Background: Fears and anxieties during pregnancy and childbirth are a frequent phenomenon and can have negative consequences on wellbeing, psychological health and birth outcomes. Therefore, it is important to focus on the interventions to reduce those fears and anxieties during pregnancy and childbirth. A systematic review was conducted to examine the current literature on psychological interventions to reduce anxieties and fears during pregnancy and childbirth. Scopus and PubMed were searched from 2015 up until December 2020 for relevant studies. Included were pregnant women, with no restriction on age ranges or parity. Entered in the review were quantitative studies, including randomized controlled trials (RCTs), non-randomized controlled trials as well as treatment evaluations. After reviewing titles, abstracts and studies, 72 studies were included in this review as they met the inclusion criteria. Standard methodological procedures for systematic reviews were used. The quality assessment of included articles was done by using the Quality Assessment Tool for Quantitative Studies (EPHPP).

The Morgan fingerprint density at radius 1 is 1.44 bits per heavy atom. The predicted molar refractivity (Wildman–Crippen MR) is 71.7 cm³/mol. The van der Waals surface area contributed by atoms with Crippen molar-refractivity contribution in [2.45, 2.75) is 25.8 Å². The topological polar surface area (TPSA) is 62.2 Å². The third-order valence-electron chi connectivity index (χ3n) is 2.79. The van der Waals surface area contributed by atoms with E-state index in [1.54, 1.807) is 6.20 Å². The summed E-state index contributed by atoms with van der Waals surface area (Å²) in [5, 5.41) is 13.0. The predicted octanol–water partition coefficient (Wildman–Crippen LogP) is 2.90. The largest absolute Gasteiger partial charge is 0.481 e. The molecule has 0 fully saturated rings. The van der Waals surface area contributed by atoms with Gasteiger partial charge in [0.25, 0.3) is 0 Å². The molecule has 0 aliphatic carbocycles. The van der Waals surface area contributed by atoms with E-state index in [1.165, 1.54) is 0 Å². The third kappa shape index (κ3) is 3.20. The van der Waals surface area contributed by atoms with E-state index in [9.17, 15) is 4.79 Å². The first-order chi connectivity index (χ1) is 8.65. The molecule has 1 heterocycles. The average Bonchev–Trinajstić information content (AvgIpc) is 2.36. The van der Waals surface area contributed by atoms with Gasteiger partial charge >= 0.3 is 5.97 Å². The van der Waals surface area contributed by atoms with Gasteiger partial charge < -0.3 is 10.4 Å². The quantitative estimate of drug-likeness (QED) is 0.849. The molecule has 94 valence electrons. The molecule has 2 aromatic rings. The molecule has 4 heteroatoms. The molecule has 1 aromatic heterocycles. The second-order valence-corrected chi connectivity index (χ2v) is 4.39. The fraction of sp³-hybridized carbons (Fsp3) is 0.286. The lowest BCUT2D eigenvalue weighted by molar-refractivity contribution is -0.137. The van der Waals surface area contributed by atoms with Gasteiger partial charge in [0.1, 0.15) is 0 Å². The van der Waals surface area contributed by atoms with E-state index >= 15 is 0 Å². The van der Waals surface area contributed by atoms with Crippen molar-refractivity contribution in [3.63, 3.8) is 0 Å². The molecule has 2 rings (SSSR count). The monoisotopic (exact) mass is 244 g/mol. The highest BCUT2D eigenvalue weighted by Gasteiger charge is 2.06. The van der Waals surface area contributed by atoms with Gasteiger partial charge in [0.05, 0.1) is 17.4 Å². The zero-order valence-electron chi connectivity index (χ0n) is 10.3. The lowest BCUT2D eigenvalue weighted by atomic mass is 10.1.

Results: The main results of this review concern the fear and anxiety reducing effects of psychoeducation, relaxation techniques, guided imagery, supportive care through a midwife, group discussion, “lifestyle based education”, writing therapy, cognitive behavioral therapy groups and stress intervention, individual structured psychotherapy, communication skills training, counseling approaches (except distraction techniques), a motivational interviewing psychotherapy, emotional freedom techniques, breathing awareness and different hypnotherapeutic techniques on different fears and anxieties during pregnancy and childbirth. For mindfulness-based interventions mixed results are found. The effect of an acceptance and commitment therapy, biofeedback interventions, a mind body intervention, mental health training courses, the group intervention Nyytti® as well as cognitive analytic therapy is unclear, due to weak ratings. Antenatal class attendance reduced delivery fear significantly only in first time mothers. An internet-based problem-solving treatment did not reduce anxiety during pregnancy.
Conclusion: A broad range of interventions show positive effects on fear of childbirth and fear and anxiety in pregnancy. Further research should address other acknowledged psychotherapeutic practices, like psycho-dynamic as well as systemic interventions, as they are underrepresented within this review. Furthermore , there is a need for manualized therapeutic interventions, with regards to a combination of effective intervention components.